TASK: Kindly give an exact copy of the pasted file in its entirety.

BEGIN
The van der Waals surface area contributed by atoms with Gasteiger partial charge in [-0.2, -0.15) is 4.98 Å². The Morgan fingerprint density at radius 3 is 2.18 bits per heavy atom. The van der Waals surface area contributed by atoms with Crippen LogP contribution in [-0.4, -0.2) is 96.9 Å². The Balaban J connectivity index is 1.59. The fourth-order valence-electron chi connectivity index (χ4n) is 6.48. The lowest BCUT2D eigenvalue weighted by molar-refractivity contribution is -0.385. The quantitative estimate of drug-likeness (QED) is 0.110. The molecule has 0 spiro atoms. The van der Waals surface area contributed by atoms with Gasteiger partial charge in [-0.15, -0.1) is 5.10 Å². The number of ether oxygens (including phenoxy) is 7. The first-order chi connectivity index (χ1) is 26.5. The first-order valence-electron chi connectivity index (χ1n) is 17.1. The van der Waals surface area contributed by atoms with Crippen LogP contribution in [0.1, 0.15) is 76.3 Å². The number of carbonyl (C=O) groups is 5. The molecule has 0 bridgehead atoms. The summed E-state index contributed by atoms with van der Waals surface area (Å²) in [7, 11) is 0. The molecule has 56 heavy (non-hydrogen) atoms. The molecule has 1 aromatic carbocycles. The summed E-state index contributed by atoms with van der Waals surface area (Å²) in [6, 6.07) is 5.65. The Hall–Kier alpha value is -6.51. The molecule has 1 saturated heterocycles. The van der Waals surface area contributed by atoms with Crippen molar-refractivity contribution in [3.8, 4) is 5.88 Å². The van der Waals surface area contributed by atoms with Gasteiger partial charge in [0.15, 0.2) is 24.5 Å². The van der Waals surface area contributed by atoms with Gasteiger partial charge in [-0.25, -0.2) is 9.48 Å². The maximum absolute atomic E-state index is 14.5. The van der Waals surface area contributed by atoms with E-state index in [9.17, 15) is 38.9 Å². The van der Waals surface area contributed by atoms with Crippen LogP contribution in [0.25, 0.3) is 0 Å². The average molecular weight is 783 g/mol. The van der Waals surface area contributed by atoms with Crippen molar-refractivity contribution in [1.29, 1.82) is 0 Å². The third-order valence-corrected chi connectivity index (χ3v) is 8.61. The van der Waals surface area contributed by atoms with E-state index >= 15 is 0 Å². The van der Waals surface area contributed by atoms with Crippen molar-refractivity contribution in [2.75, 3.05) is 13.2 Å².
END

The van der Waals surface area contributed by atoms with Gasteiger partial charge in [-0.2, -0.15) is 4.98 Å². The Morgan fingerprint density at radius 3 is 2.18 bits per heavy atom. The van der Waals surface area contributed by atoms with Crippen LogP contribution in [-0.4, -0.2) is 96.9 Å². The Balaban J connectivity index is 1.59. The fourth-order valence-electron chi connectivity index (χ4n) is 6.48. The lowest BCUT2D eigenvalue weighted by molar-refractivity contribution is -0.385. The quantitative estimate of drug-likeness (QED) is 0.110. The molecule has 0 spiro atoms. The van der Waals surface area contributed by atoms with Gasteiger partial charge in [-0.15, -0.1) is 5.10 Å². The number of ether oxygens (including phenoxy) is 7. The first-order chi connectivity index (χ1) is 26.5. The first-order valence-electron chi connectivity index (χ1n) is 17.1. The van der Waals surface area contributed by atoms with Crippen LogP contribution in [0.1, 0.15) is 76.3 Å². The number of carbonyl (C=O) groups is 5. The molecule has 0 bridgehead atoms. The summed E-state index contributed by atoms with van der Waals surface area (Å²) in [7, 11) is 0. The molecule has 56 heavy (non-hydrogen) atoms. The molecule has 1 aromatic carbocycles. The summed E-state index contributed by atoms with van der Waals surface area (Å²) in [6, 6.07) is 5.65. The Hall–Kier alpha value is -6.51. The molecule has 1 saturated heterocycles. The van der Waals surface area contributed by atoms with Crippen molar-refractivity contribution in [3.8, 4) is 5.88 Å². The van der Waals surface area contributed by atoms with Gasteiger partial charge in [0.15, 0.2) is 24.5 Å². The van der Waals surface area contributed by atoms with Gasteiger partial charge in [-0.25, -0.2) is 9.48 Å². The maximum absolute atomic E-state index is 14.5. The van der Waals surface area contributed by atoms with E-state index in [9.17, 15) is 38.9 Å². The van der Waals surface area contributed by atoms with Crippen LogP contribution in [0.25, 0.3) is 0 Å². The average molecular weight is 783 g/mol. The van der Waals surface area contributed by atoms with Crippen molar-refractivity contribution in [1.29, 1.82) is 0 Å². The third-order valence-corrected chi connectivity index (χ3v) is 8.61. The van der Waals surface area contributed by atoms with E-state index >= 15 is 0 Å². The van der Waals surface area contributed by atoms with Crippen molar-refractivity contribution in [2.75, 3.05) is 13.2 Å².